Saving Sparrows From Going Extinct, Sadhna Rajkumar Is Encouraging People To Provide Them A Safe Haven
- IWB Post
- April 13, 2019
“I have always loved being close to nature and can also say that have been fascinated by it. I grew up in Perambur, and the house I lived in was an old tiled roofed house, and that was very conducive for the sparrows as well,” says Chennai-based Sadhna Rajkumar, a nutritionist and fitness consultant by profession, who has now made it her life’s mission to protect the sparrows that are nearing extinction.
The house sparrow that was declared the ‘State Bird of Delhi’ in 2012, is edging towards extinction due to urbanization. Curious to find out why was she not able to spot the bird anymore, Sadhna, with a quick Google search found out that it was not only in her city that their number was going down, the once-common bird is becoming a rarity in the other parts of the world as well.
On further research, she discovered that many corrective measures are being taken up, like birdbaths, feeders, and nests in London, so that sparrows are encouraged to return and their population is increased. Having read this, Sadhna was inspired to do something similar in Chennai.
For starters, Sadhna took the initiative of making the nests herself. “Having made many bird nests, I decided to go to the Mahatma Gandhi statue at Marina beach; it is a centre point that attracts people from all walks of life. Armed with 50 hand-made nests I stood there distributing these to people,” she recalled.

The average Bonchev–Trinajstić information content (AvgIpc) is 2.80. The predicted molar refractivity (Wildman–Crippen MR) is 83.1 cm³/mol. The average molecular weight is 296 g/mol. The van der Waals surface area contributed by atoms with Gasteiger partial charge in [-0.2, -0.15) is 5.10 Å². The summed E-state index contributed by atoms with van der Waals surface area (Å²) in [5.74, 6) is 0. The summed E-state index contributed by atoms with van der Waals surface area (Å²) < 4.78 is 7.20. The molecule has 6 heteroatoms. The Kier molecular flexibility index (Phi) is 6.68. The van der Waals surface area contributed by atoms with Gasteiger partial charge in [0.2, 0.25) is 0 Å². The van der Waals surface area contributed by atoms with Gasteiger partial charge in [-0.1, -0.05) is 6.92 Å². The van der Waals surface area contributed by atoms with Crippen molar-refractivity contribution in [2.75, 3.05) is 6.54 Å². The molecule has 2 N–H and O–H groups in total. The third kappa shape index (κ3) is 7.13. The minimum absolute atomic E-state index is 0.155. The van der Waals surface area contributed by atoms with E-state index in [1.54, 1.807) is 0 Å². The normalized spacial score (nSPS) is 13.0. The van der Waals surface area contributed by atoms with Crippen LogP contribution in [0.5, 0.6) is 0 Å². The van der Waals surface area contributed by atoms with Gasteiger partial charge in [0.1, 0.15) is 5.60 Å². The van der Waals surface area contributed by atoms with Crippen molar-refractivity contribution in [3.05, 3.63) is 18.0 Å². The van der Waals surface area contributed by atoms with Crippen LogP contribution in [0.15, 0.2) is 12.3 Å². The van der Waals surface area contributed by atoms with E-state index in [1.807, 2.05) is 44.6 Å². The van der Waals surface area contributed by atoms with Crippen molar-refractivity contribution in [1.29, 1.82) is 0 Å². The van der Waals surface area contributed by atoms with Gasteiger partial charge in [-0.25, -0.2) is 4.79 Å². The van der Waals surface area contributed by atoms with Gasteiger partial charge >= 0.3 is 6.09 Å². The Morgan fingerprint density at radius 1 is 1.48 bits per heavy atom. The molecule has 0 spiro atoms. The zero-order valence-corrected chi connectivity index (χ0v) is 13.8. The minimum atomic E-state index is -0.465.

“While there were some who were very enthusiastic about taking the nests, some others were skeptical. On the whole, even the process of speaking to people and trying to create awareness was well worth it. I left my number with people and urged them to call me if the sparrows started occupying the nest.”
But what is the reason for the sudden disappearance of sparrows? “While radiation might be one of the reasons why we see lesser sparrows in cities, it is also a lack of food and water bodies that has driven them away. All the ponds that once existed in the city have been filled, and buildings stand in their place,” explains Sadhna.
In order to provide a safe haven to these birds, Sadhna encouraged people to buy cost-effective nests made out of terracotta. However, the task of having these nests made was not an easy one. “I had to visit many potters, and initially all of them refused to take on the job because the shape of the nest was something that would take time and was a little difficult. My search ended when I met potter named Perumal, who understood perfectly what needed to be done.”
Once the nests were ready, Sadhna took them to the areas, where the population of sparrows was low. “Areas such as Perambur, Tondiarpet and Old Washermanpet, Mylapore, Santhome are where I set up these nests. One can still see old, independent houses there, and the tiled roofs and open spaces are what the sparrows come back to,” she told The Better India.
Sadhna’s efforts have already started showing fruitful results. Recently, she set up a nest in the balcony of her mother’s third-floor apartment, who shifted from Perambur to Besant Nagar. “Just last week I saw a couple of sparrows that have adopted the nest. Just seeing them gives me so much happiness. I cannot even explain the joy I feel when I wake up to the chirping sounds,” says Sadhna.
Taking her initiative to the next level, Sadhna has sent her nests to various places in India. “My only wish is that ever city implements this and finds ways by which we can save and bring back the sparrows,” she adds.
H/T: The Better India